Many Canadians value data security more than money

A survey shows protecting personal data and identity are enough of a concern to make them wary of convenient digital tools.
Artificial intelligence

More than half of Canadians feel that security around their personal identity online is more important than security around their money – a concern that might make them apprehensive about the convenience of new digital identification options.

That’s according to Trust and Identity in a Digital World, a report commissioned by Interac and based on a survey conducted by Hill+Knowlton Strategies and Leger Research.

According to the survey, 82% of Canadians say their personal identity is one of their most valuable assets, with 52% saying it is more important to protect their identity online than their money.

Most Canadians (86%) can identify situations where having a digital version of physical documents would be more convenient, with 60% saying it was hard to keep track of official government IDs. Because a secure digital method is not available, 45% of Canadians will take photos of their physical IDs, a workaround that allows them to conveniently access physical documents in a digital format. That’s a high percentage despite the fact that 59% of Canadians acknowledge sharing documents digitally can be risky behaviour.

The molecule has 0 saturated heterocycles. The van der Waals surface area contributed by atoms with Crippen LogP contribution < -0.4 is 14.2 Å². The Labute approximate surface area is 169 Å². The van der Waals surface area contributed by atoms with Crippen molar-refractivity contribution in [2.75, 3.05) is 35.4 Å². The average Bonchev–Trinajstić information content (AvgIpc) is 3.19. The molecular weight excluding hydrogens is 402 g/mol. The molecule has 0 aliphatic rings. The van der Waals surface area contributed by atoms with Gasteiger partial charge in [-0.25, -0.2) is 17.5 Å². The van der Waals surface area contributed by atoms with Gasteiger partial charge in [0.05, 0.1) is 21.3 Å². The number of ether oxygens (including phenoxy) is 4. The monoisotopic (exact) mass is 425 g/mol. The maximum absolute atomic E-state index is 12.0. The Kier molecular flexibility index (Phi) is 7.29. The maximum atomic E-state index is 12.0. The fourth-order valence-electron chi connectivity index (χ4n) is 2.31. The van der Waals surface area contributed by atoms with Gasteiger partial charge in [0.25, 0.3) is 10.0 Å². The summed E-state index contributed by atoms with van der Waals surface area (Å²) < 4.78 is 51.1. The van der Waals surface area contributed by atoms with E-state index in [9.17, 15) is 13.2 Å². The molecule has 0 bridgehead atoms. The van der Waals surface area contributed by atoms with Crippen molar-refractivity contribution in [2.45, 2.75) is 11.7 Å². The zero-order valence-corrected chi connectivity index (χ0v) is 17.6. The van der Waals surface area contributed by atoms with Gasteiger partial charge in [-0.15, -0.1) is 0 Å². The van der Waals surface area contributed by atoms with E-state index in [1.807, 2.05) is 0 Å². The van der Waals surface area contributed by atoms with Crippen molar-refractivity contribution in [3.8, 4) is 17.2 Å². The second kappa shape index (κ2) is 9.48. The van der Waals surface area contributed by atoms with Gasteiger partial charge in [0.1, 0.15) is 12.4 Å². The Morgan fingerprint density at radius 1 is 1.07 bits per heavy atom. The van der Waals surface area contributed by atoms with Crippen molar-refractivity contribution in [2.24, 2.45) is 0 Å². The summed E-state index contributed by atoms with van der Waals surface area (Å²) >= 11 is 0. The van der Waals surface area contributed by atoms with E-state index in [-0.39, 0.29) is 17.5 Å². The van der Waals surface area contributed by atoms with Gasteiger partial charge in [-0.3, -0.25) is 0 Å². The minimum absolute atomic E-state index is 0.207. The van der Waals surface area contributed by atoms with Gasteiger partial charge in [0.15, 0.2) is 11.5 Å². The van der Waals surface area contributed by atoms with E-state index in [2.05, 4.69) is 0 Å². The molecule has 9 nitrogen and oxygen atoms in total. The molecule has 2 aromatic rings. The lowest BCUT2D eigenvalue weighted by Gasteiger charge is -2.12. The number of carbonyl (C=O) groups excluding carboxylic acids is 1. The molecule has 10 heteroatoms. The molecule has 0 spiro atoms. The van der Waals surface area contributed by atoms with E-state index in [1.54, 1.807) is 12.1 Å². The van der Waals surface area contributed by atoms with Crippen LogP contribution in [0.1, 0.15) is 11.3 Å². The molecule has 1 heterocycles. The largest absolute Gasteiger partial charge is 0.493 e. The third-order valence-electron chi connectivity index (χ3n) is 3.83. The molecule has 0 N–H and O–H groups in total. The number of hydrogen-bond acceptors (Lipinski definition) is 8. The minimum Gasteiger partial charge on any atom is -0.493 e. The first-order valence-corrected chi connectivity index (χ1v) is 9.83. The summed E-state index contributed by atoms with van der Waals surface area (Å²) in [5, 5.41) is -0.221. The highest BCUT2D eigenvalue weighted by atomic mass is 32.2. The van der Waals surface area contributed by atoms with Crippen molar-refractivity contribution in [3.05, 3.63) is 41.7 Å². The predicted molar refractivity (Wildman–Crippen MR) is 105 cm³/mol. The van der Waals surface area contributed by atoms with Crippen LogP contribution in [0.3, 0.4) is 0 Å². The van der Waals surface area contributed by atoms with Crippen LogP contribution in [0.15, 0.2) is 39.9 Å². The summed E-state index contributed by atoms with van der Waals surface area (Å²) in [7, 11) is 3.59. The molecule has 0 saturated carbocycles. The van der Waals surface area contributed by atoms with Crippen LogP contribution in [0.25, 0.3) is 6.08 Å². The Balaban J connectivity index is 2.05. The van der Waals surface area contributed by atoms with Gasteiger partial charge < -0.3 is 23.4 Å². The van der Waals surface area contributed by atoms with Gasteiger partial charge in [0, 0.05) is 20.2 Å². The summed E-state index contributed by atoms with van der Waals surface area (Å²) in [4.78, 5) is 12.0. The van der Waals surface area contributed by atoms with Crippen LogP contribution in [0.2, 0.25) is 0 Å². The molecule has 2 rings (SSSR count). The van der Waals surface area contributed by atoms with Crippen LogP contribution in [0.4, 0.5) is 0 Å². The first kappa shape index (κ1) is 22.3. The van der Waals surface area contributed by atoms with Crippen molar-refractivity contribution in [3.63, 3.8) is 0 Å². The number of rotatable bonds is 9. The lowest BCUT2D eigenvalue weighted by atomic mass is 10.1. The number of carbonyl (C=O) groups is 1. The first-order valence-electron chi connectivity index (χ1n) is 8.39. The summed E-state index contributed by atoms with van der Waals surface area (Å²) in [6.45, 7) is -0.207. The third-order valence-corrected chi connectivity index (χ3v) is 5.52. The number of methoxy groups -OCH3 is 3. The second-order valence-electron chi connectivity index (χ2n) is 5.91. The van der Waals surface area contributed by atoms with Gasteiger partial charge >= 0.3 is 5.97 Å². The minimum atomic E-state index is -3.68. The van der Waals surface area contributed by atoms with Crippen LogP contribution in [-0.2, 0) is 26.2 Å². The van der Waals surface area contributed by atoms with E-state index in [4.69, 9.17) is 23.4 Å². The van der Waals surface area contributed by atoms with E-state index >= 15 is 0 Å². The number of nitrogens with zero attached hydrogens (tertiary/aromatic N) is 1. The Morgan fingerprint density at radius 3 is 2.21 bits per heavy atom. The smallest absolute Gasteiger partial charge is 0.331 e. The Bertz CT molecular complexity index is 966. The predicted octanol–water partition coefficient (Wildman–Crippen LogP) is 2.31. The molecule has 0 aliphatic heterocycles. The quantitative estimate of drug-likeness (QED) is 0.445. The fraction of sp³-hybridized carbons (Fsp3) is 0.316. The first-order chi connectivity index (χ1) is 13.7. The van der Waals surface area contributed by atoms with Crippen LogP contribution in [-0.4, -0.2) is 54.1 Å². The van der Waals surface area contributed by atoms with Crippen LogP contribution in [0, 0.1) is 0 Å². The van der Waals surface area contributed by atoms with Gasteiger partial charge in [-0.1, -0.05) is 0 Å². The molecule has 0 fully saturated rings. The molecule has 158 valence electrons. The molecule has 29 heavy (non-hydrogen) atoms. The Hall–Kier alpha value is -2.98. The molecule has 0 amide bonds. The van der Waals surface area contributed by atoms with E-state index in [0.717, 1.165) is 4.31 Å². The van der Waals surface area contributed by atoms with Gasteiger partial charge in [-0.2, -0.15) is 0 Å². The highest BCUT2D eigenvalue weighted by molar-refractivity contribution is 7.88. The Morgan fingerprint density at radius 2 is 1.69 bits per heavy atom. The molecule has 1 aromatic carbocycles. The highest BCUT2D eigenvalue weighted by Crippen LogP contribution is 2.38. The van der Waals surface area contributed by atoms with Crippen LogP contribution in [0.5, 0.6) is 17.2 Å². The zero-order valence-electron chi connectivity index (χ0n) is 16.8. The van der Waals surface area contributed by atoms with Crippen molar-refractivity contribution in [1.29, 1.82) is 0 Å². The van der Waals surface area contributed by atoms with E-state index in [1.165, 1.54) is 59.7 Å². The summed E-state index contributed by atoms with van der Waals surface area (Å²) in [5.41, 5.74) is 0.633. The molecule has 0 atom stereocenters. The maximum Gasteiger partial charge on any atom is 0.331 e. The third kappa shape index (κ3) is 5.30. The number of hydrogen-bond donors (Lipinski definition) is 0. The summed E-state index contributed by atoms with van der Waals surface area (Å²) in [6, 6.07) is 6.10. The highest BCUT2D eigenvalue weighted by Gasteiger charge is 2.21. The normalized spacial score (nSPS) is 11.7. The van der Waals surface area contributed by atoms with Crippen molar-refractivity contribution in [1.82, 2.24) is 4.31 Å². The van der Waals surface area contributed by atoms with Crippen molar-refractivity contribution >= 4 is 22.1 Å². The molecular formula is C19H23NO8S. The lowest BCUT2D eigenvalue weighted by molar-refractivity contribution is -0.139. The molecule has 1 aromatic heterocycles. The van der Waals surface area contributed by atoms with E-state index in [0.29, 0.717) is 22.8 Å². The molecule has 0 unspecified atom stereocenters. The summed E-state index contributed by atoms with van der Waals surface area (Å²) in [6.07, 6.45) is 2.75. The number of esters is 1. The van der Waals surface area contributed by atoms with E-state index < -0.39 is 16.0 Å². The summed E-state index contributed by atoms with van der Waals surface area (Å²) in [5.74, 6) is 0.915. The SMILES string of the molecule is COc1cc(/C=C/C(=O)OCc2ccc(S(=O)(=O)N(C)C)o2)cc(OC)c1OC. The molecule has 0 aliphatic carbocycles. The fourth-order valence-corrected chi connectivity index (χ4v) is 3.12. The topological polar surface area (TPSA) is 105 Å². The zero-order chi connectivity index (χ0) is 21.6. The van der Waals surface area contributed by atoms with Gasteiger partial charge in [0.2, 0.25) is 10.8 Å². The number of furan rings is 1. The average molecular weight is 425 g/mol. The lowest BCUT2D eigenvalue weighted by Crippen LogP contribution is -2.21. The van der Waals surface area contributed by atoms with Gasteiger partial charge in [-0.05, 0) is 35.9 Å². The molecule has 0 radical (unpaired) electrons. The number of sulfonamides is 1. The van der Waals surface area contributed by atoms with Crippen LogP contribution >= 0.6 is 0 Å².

Furthermore, 65% of Canadians are concerned that a digital ID would be at a greater risk of theft than a physical one. Interac suggest that this apprehension could be at least partially due to a knowledge gap, as 77% of Canadians say they don’t know enough about how to protect their identity online. This ties into greater trends about how personal information is used online, with 77% also saying they feel like they aren’t in control of how personal information is used online.

In terms of what would make them feel more secure, Canadians are looking at things they associate with digital payments: 72% say using a digital ID to access government services should be as secure as making a payment online, while 62% would prefer a digital ID if they knew it was protected by security features from their bank or financial institution. Other factors that would improve trust would be knowing there were government regulations to protect them (58%), as well as having transparency over how that information is used (also 58%).